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Research article2018Peer reviewed

Effects of interspecific competition on plant-soil feedbacks generated by long-term grazing

Chen, Tao; Nan, Zhibiao; Kardol, Paul; Duan, Tingyu; Song, Hui; Wang, Jianfeng; Li, Chenhui; Hou, Fujiang


Grazing by large herbivores leads to changes in soil properties which can in turn modify plant performance. However, little is known about how competition among plant species alters the strength and direction of grazing induced plant-soil feedbacks (PSFs). In a previous monoculture experiment, we found that the intensity of sheep grazing generated consistent abiotic feedback effects and species-specific biotic feedback effects. To test if and how interspecific plant competition modifies the PSFs observed in our previous monoculture experiment, five naturally-occurring plant species (Artemisia capillaris, Dodnrtia orientalis, Lespedeza davurica, Oxybropis racemosa, and Stipa bungeana) were grown in mixed communities in sterilized and unsterilized soils from plots of four grazing intensities (0, 2.7, 5.3, and 8.7 sheep/ha). Further, the five plant species were grown in mixtures in treatment-specific soil following inoculation with arbuscular mycorrhizal fungi (AM) and/or a mixture of pathogenic Fusarium species (FU), to test the contribution of these two fungal groups to biotic PSFs. All plant species experienced net neutral to positive abiotic and biotic PSFs. Compared with our previous monoculture experiment, we found that the presence of interspecific competition did not change the abiotic PSF effects generated with increasing grazing intensity, but shifted the direction and strength of the biotic PSFs generated within each grazing intensity. The presence of pathogenic Fusarium-only significantly decreased the proportional biomass of the dominant species A. capillaris and S. bungeana, and the presence of AM fungi-only significantly increased the proportional biomass of the subordinate species D. orientalis and O. racemosa. Our study strongly suggests that in grazed ecosystems interspecific competition and biotic PSFs interact to drive plant community dynamics, and also that soil mutualists such as AM fungi have the potential to promote plant species coexistence by facilitating the performance of subordinate species.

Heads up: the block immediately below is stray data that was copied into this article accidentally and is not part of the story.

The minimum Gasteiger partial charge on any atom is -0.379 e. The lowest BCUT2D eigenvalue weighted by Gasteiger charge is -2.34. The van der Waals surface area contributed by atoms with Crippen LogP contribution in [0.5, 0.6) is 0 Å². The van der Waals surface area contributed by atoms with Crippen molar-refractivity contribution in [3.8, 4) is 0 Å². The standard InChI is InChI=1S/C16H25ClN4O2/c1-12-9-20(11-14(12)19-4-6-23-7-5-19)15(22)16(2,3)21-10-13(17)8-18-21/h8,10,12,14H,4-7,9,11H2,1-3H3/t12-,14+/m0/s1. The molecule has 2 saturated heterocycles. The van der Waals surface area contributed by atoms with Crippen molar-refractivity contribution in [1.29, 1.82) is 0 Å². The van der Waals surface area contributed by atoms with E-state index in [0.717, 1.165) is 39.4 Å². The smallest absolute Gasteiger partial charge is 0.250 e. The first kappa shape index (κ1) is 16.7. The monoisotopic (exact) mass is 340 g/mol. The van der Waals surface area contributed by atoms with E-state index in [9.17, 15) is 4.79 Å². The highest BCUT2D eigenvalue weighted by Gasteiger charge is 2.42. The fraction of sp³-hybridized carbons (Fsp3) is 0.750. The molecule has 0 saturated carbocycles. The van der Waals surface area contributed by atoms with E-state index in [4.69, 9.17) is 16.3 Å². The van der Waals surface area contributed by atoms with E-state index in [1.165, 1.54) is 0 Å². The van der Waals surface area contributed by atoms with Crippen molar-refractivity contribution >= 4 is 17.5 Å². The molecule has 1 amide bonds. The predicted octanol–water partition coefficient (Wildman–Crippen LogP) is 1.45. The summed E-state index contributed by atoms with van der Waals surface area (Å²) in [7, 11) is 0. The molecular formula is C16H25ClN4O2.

Arbuscular mycorrhizal fungi; Soil fungal pathogens; Plant-soil interactions; Species co-existence; Grazing; Competition

Published in

Soil Biology and Biochemistry
2018, Volume: 126, pages: 133-143

    UKÄ Subject classification

    Soil Science

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